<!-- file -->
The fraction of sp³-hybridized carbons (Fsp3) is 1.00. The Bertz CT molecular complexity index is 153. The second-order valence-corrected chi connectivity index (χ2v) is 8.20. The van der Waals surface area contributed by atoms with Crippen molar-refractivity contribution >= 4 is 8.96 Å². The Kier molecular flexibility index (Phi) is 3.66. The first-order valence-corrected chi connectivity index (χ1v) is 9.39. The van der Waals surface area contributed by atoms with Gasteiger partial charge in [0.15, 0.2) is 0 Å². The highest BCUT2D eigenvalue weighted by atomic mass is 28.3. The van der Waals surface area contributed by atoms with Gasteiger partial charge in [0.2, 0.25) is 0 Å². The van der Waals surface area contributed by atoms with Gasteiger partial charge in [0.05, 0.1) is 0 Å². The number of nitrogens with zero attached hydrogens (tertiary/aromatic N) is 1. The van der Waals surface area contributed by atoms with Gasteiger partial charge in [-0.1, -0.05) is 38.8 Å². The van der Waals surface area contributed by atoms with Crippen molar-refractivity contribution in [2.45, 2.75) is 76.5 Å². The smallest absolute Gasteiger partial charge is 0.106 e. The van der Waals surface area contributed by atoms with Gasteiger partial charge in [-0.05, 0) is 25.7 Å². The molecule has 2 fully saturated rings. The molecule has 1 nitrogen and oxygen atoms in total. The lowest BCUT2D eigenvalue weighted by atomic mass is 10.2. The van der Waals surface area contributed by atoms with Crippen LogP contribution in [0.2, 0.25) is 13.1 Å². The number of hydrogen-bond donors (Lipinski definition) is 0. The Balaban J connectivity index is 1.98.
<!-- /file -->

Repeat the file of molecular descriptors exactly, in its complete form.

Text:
The fraction of sp³-hybridized carbons (Fsp3) is 1.00. The Bertz CT molecular complexity index is 153. The second-order valence-corrected chi connectivity index (χ2v) is 8.20. The van der Waals surface area contributed by atoms with Crippen molar-refractivity contribution >= 4 is 8.96 Å². The Kier molecular flexibility index (Phi) is 3.66. The first-order valence-corrected chi connectivity index (χ1v) is 9.39. The van der Waals surface area contributed by atoms with Gasteiger partial charge in [0.15, 0.2) is 0 Å². The highest BCUT2D eigenvalue weighted by atomic mass is 28.3. The van der Waals surface area contributed by atoms with Gasteiger partial charge in [0.2, 0.25) is 0 Å². The van der Waals surface area contributed by atoms with Gasteiger partial charge in [0.05, 0.1) is 0 Å². The number of nitrogens with zero attached hydrogens (tertiary/aromatic N) is 1. The van der Waals surface area contributed by atoms with Gasteiger partial charge in [-0.1, -0.05) is 38.8 Å². The van der Waals surface area contributed by atoms with Crippen molar-refractivity contribution in [2.45, 2.75) is 76.5 Å². The smallest absolute Gasteiger partial charge is 0.106 e. The van der Waals surface area contributed by atoms with Gasteiger partial charge in [-0.05, 0) is 25.7 Å². The molecule has 2 fully saturated rings. The molecule has 1 nitrogen and oxygen atoms in total. The lowest BCUT2D eigenvalue weighted by atomic mass is 10.2. The van der Waals surface area contributed by atoms with Crippen LogP contribution in [0.2, 0.25) is 13.1 Å². The number of hydrogen-bond donors (Lipinski definition) is 0. The Balaban J connectivity index is 1.98.